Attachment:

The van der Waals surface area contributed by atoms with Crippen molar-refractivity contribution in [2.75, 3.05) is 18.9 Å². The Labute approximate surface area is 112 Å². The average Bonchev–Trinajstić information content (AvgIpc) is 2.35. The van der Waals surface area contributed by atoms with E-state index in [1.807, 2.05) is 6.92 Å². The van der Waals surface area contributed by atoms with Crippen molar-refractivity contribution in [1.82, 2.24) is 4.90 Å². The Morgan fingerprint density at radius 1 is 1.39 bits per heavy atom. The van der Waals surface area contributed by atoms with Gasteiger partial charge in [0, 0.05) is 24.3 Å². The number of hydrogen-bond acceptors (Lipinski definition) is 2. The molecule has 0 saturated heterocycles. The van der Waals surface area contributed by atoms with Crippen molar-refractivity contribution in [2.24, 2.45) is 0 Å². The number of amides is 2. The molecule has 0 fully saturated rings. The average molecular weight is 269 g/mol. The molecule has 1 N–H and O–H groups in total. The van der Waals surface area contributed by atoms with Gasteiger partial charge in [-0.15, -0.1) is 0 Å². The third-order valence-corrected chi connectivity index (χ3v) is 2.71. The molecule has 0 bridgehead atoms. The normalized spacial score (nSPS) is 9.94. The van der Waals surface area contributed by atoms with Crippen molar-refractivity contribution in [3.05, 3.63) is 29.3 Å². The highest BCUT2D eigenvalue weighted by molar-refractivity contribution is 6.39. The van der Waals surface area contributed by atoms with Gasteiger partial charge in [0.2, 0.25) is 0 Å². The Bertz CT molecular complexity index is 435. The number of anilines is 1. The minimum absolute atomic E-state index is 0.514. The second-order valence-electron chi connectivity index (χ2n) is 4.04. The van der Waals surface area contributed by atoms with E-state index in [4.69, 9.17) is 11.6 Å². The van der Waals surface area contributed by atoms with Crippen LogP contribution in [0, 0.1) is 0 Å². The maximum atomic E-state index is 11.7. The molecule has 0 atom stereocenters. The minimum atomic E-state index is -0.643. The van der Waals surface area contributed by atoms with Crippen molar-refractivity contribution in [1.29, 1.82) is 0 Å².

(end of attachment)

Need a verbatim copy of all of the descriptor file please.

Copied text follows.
The van der Waals surface area contributed by atoms with Crippen molar-refractivity contribution in [2.75, 3.05) is 18.9 Å². The Labute approximate surface area is 112 Å². The average Bonchev–Trinajstić information content (AvgIpc) is 2.35. The van der Waals surface area contributed by atoms with E-state index in [1.807, 2.05) is 6.92 Å². The van der Waals surface area contributed by atoms with Crippen molar-refractivity contribution in [1.82, 2.24) is 4.90 Å². The Morgan fingerprint density at radius 1 is 1.39 bits per heavy atom. The van der Waals surface area contributed by atoms with Gasteiger partial charge in [0, 0.05) is 24.3 Å². The number of hydrogen-bond acceptors (Lipinski definition) is 2. The molecule has 0 saturated heterocycles. The van der Waals surface area contributed by atoms with Crippen molar-refractivity contribution in [2.24, 2.45) is 0 Å². The number of amides is 2. The molecule has 0 fully saturated rings. The average molecular weight is 269 g/mol. The molecule has 1 N–H and O–H groups in total. The van der Waals surface area contributed by atoms with Gasteiger partial charge in [-0.15, -0.1) is 0 Å². The third-order valence-corrected chi connectivity index (χ3v) is 2.71. The molecule has 0 bridgehead atoms. The normalized spacial score (nSPS) is 9.94. The van der Waals surface area contributed by atoms with Crippen molar-refractivity contribution in [3.05, 3.63) is 29.3 Å². The highest BCUT2D eigenvalue weighted by molar-refractivity contribution is 6.39. The van der Waals surface area contributed by atoms with Gasteiger partial charge in [0.2, 0.25) is 0 Å². The Bertz CT molecular complexity index is 435. The number of anilines is 1. The minimum absolute atomic E-state index is 0.514. The second-order valence-electron chi connectivity index (χ2n) is 4.04. The van der Waals surface area contributed by atoms with E-state index in [4.69, 9.17) is 11.6 Å². The van der Waals surface area contributed by atoms with Crippen LogP contribution in [0, 0.1) is 0 Å². The maximum atomic E-state index is 11.7. The molecule has 0 atom stereocenters. The minimum atomic E-state index is -0.643. The van der Waals surface area contributed by atoms with Crippen molar-refractivity contribution in [1.29, 1.82) is 0 Å².